# Compute $\lim_{x\to\infty} \frac{{(x!)}^{\frac{1}{x}-1} (x\Gamma(x+1) \psi^{(0)}(x+1)-x! \log(x!))}{x^2}$

What's the strategy one may use when facing a limit like this one? I think it's more important to know the possible ways to go than the answer itself. It's a problem that came to my mind again when I was working on a different problem.

$$\lim_{x\to\infty} \frac{{(x!)}^{\frac{1}{x}-1} (x\Gamma(x+1) \psi^{(0)}(x+1)-x! \log(x!))}{x^2}$$

Any suggestion, hint are very welcome.

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What problem did this arise from? – Potato Aug 5 '12 at 7:29
@Potato: $\lim_{n\to\infty} \frac {(n!)^\frac{1}{n}}{n}$ – user 1618033 Aug 5 '12 at 8:18

## 2 Answers

Note that $$\frac{\left(\Gamma(x+1)^{1/x}\right)'}{(x)'}= \lim_{x\to\infty} \frac{{(\Gamma(x))}^{\frac{1}{x}-1} (x\Gamma(x+1) \psi^{(0)}(x+1)-\Gamma(x) \log(\Gamma(x)))}{x^2}$$ So recalling L'Hopital's rule we see that it is enough to find $$\lim\limits_{x\to\infty}\frac{\Gamma(x+1)^{1/x}}{x}$$ We know the following asymptotic $$\Gamma(x+1)\sim\left(\frac{x}{e}\right)^x\sqrt{2\pi x}\quad\text{ when }\quad x\to\infty$$ then $$\lim\limits_{x\to\infty}\frac{\Gamma(x+1)^{1/x}}{x}= \lim\limits_{x\to\infty}\frac{\frac{x}{e}(2\pi x)^{1/(2x)}}{x}= \lim\limits_{x\to\infty}\frac{1}{e}(2\pi x)^{1/(2x)}=\frac{1}{e}$$ As for the another one approach to the limit $$\lim\limits_{x\to\infty}\frac{(x!)^{1/x}}{x}$$ see this question.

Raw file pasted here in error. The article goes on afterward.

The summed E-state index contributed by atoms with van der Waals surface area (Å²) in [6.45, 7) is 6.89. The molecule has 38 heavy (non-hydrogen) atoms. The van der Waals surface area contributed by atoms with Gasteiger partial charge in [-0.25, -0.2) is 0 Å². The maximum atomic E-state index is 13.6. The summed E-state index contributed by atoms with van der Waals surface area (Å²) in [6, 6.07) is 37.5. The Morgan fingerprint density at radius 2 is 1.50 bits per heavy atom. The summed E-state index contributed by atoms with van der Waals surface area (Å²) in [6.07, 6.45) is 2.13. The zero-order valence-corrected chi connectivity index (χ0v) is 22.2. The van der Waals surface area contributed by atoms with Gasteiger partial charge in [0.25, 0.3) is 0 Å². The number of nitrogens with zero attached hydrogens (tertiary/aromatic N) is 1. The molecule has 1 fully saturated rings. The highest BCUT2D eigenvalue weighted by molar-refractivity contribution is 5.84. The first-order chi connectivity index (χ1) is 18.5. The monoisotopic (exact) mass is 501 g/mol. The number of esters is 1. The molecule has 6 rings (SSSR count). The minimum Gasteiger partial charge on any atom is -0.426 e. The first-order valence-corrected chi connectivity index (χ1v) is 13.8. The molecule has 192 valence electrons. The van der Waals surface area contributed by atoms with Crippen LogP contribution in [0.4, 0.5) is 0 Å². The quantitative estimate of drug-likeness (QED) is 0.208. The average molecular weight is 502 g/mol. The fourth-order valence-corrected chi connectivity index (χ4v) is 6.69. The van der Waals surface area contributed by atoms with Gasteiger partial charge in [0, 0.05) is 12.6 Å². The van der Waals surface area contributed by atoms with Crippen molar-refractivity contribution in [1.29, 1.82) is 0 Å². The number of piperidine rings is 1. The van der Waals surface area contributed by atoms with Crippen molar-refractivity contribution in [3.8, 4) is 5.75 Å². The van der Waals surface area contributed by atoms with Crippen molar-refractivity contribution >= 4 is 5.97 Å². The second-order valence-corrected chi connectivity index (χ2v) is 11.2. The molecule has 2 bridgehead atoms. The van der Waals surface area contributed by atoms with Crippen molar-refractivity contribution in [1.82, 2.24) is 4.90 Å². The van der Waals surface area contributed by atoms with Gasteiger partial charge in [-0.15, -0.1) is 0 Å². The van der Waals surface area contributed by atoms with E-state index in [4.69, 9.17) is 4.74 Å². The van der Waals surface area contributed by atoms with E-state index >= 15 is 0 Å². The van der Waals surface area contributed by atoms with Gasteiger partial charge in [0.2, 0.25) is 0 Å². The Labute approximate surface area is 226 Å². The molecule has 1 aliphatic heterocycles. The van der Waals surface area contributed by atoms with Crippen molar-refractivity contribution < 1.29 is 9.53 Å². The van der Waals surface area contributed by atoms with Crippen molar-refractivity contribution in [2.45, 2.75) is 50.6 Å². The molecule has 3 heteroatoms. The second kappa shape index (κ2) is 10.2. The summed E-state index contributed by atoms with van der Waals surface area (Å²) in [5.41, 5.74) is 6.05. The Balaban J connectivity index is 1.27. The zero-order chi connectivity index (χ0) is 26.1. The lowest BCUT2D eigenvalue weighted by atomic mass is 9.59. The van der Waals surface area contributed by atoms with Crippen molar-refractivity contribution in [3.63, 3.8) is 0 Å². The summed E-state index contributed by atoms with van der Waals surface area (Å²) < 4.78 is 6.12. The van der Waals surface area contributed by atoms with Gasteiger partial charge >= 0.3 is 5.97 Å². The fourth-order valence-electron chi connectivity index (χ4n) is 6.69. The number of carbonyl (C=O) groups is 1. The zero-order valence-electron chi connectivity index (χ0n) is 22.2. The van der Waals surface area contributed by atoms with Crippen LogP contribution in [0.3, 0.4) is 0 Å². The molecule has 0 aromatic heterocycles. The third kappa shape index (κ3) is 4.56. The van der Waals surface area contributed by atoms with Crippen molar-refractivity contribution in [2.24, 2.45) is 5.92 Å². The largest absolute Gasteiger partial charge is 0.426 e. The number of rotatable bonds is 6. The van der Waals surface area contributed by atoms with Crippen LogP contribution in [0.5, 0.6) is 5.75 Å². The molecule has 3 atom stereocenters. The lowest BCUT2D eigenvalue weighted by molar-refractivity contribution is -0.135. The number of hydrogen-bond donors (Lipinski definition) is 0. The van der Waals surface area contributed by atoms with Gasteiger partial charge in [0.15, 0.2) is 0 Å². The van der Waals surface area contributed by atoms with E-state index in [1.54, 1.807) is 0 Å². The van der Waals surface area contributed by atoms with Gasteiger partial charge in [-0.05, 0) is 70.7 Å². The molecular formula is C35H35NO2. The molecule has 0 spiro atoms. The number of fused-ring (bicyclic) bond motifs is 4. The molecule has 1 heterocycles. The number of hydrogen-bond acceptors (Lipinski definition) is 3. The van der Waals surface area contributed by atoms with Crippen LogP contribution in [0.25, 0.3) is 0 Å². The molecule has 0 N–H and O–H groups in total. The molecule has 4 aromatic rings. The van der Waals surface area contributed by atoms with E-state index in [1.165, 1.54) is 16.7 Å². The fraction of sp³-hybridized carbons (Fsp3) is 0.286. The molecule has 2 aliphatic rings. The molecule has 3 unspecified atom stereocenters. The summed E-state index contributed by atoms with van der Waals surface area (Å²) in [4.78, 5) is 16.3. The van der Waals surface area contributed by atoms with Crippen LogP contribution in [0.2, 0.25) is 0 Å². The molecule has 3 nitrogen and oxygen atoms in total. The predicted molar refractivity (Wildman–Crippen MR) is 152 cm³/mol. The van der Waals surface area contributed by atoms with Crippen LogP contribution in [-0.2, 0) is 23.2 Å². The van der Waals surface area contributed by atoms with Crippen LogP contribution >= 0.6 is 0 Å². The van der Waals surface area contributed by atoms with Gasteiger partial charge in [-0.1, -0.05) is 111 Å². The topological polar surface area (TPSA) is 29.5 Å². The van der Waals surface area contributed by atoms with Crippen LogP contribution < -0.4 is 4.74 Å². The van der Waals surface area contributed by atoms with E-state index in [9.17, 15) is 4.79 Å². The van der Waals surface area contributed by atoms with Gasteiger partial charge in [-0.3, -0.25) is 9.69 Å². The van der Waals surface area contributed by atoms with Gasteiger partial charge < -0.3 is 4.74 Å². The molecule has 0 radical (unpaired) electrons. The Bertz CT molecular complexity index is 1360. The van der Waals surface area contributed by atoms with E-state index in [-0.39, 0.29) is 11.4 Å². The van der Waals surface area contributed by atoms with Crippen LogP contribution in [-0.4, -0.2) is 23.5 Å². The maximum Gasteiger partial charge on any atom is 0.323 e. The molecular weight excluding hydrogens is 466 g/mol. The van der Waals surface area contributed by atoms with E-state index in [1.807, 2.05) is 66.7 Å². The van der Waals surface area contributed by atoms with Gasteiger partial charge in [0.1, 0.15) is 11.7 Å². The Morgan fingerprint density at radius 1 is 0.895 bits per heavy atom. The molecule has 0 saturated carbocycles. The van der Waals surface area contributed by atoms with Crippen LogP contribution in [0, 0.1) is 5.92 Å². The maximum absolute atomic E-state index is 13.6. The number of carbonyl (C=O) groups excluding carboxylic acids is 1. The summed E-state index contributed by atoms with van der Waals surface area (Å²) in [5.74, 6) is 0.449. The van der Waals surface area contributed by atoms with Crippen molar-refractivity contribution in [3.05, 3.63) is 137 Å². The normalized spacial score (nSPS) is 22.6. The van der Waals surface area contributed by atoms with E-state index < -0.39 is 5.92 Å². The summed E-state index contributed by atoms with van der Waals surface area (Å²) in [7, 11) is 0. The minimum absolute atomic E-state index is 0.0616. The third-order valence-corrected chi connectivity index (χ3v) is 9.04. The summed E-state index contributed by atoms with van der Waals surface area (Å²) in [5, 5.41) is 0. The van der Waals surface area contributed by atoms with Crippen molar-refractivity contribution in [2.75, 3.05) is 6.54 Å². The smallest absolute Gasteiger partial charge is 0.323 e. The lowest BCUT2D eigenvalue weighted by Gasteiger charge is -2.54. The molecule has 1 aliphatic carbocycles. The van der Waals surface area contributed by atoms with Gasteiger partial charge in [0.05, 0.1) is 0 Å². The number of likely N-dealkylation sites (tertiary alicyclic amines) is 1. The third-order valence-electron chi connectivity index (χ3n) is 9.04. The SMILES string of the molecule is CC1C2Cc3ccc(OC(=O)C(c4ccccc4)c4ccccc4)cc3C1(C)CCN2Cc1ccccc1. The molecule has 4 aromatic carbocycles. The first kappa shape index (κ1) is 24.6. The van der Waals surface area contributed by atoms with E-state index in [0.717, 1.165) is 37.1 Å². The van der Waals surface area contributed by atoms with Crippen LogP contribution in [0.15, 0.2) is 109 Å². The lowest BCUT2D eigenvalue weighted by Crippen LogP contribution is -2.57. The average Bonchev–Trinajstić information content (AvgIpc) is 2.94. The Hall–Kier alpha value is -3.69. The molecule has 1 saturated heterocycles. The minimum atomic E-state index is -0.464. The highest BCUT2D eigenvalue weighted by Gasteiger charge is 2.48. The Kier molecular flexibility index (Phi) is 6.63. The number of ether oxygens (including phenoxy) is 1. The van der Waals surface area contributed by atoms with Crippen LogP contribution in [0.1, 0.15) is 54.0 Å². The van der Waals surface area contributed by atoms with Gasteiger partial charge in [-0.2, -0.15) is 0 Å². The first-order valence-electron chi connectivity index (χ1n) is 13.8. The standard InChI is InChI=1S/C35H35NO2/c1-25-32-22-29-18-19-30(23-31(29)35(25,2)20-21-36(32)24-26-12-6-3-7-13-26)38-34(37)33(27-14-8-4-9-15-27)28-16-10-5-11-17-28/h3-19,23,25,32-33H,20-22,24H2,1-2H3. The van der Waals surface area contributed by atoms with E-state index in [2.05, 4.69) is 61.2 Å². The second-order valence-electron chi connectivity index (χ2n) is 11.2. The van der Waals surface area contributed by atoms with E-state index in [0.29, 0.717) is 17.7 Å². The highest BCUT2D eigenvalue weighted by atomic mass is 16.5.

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the answer is nice (+1), but how may one figures out that the ugly expression may be brought into a nicer form? In my opinion things are not that easy if you want to avoid W|A, Maple and solve it without being assisted by computer. – user 1618033 Aug 5 '12 at 8:50
I swear, I solved it without W|A. Expression $\Gamma(x)^{1/x-1}$ reminded me the following formula $$(u^v)'=u^{v-1}(u'v+v'\log u)$$ The rest was clear. – Norbert Aug 5 '12 at 8:59

The numerator presents the most difficult problem. First, we can see that in this case we can simplify: $\Gamma(x+1) = x!$, so we can pull out a factor $x!$ to get

$(x!)^{1/x}(x \psi^{(0)}(x + 1) - \log(x!))$

(for the numerator.)

This is much more manageable.

Then what I'd do next is to replace the nasty functions ($x!$, $\log(x!)$ and $\psi$) with their elementary asymptotics toward infinity (Stirling's approximation and the digamma's log asymptotic). This should help.

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